Beyond a consideration of the competing legal claims are the moral claims which the courts must consider in deciding a Wills Variation Act claim. These moral claims are usually more individual and specific than legal claims and can include the most varied considerations, some of which be assured/implied expectations, disability and financial circumstances. It will continue to be interesting how the courts judge these cases by “contemporary standards” in light of “modern values and expectations.”
Everything from cultural factors to family dynamics can be a consideration for the court in evaluating moral claims. In a case we handled several years ago, McBride v. Voth, one of three children remained at home with her mother. In recognition of this care, the mother divided the estate three ways but allowed the daughter to remain in the home as long as she wanted. One moral consideration argued in court was that this daughter’s assistance allowed her mother to remain in her home past the age when she otherwise may have been able to, allowing her to “age in place” and not in a retirement home.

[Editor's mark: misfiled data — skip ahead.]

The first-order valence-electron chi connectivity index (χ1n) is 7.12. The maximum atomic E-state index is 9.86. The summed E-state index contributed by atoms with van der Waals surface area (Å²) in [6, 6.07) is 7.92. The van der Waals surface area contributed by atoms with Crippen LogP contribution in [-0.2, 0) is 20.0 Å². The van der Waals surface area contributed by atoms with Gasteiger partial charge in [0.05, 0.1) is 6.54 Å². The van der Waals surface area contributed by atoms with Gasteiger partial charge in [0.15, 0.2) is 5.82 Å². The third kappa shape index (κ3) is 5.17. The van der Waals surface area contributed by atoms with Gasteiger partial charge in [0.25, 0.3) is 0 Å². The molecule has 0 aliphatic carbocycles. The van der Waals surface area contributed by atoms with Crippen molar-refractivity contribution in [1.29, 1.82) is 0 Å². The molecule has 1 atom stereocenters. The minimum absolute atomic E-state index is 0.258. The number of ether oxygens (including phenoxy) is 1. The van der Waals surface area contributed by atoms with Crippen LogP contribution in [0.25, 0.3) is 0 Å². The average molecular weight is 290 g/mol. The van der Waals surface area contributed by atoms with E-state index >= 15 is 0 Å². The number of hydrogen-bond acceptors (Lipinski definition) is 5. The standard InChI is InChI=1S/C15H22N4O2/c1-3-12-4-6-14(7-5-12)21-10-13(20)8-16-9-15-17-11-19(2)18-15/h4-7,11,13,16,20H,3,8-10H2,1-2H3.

It remains the court’s job in Wills Variation Act claims to determine the strength of these legal and moral claims of the spouse and children, assign to each its proper priority, and decide if the testator made provision which falls within the appropriate range. If he/she did not, the court must change the will to achieve the justice the testator did not.
If you have been disinherited or did not receive a fair share of your husband’s, wife’s or parent’s estate, click here to give us the particulars or call us at 604.264.5550 to schedule a free consultation to learn how the Wills Variation Act applies to your situation.